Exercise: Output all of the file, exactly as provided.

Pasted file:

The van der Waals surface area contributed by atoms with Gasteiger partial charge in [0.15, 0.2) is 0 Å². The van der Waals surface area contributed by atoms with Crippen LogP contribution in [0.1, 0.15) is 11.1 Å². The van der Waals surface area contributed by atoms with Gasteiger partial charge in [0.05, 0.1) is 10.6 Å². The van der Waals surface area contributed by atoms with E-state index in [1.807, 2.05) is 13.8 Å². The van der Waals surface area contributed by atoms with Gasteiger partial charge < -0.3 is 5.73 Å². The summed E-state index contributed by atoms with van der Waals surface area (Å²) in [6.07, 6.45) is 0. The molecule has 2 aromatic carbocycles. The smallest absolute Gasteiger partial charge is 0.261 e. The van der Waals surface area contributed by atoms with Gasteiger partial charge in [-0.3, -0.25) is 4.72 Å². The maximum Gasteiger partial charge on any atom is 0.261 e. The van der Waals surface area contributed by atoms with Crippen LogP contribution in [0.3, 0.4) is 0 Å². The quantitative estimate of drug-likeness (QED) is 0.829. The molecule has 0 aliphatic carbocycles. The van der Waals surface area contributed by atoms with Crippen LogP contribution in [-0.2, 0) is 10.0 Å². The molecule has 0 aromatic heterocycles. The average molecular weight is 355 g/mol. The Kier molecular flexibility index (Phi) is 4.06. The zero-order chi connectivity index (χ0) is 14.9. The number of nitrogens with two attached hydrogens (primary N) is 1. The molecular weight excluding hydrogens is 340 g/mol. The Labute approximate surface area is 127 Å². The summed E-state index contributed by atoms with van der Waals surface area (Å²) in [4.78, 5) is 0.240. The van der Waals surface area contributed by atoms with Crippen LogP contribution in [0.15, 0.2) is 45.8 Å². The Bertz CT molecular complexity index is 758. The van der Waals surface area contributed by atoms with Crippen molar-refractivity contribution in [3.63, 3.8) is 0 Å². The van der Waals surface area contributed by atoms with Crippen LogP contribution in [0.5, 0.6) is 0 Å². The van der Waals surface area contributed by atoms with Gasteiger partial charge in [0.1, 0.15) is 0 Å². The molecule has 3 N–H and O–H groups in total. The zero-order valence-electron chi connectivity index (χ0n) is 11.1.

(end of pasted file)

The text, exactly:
The van der Waals surface area contributed by atoms with Gasteiger partial charge in [0.15, 0.2) is 0 Å². The van der Waals surface area contributed by atoms with Crippen LogP contribution in [0.1, 0.15) is 11.1 Å². The van der Waals surface area contributed by atoms with Gasteiger partial charge in [0.05, 0.1) is 10.6 Å². The van der Waals surface area contributed by atoms with E-state index in [1.807, 2.05) is 13.8 Å². The van der Waals surface area contributed by atoms with Gasteiger partial charge < -0.3 is 5.73 Å². The summed E-state index contributed by atoms with van der Waals surface area (Å²) in [6.07, 6.45) is 0. The molecule has 2 aromatic carbocycles. The smallest absolute Gasteiger partial charge is 0.261 e. The van der Waals surface area contributed by atoms with Gasteiger partial charge in [-0.3, -0.25) is 4.72 Å². The maximum Gasteiger partial charge on any atom is 0.261 e. The van der Waals surface area contributed by atoms with Crippen LogP contribution in [0.3, 0.4) is 0 Å². The quantitative estimate of drug-likeness (QED) is 0.829. The molecule has 0 aliphatic carbocycles. The van der Waals surface area contributed by atoms with Crippen LogP contribution in [-0.2, 0) is 10.0 Å². The molecule has 0 aromatic heterocycles. The average molecular weight is 355 g/mol. The Kier molecular flexibility index (Phi) is 4.06. The zero-order chi connectivity index (χ0) is 14.9. The number of nitrogens with two attached hydrogens (primary N) is 1. The molecular weight excluding hydrogens is 340 g/mol. The Labute approximate surface area is 127 Å². The summed E-state index contributed by atoms with van der Waals surface area (Å²) in [4.78, 5) is 0.240. The van der Waals surface area contributed by atoms with Crippen LogP contribution in [0.15, 0.2) is 45.8 Å². The Bertz CT molecular complexity index is 758. The van der Waals surface area contributed by atoms with Crippen molar-refractivity contribution in [3.63, 3.8) is 0 Å². The van der Waals surface area contributed by atoms with Crippen LogP contribution in [0.5, 0.6) is 0 Å². The van der Waals surface area contributed by atoms with Gasteiger partial charge in [0.1, 0.15) is 0 Å². The molecule has 3 N–H and O–H groups in total. The zero-order valence-electron chi connectivity index (χ0n) is 11.1.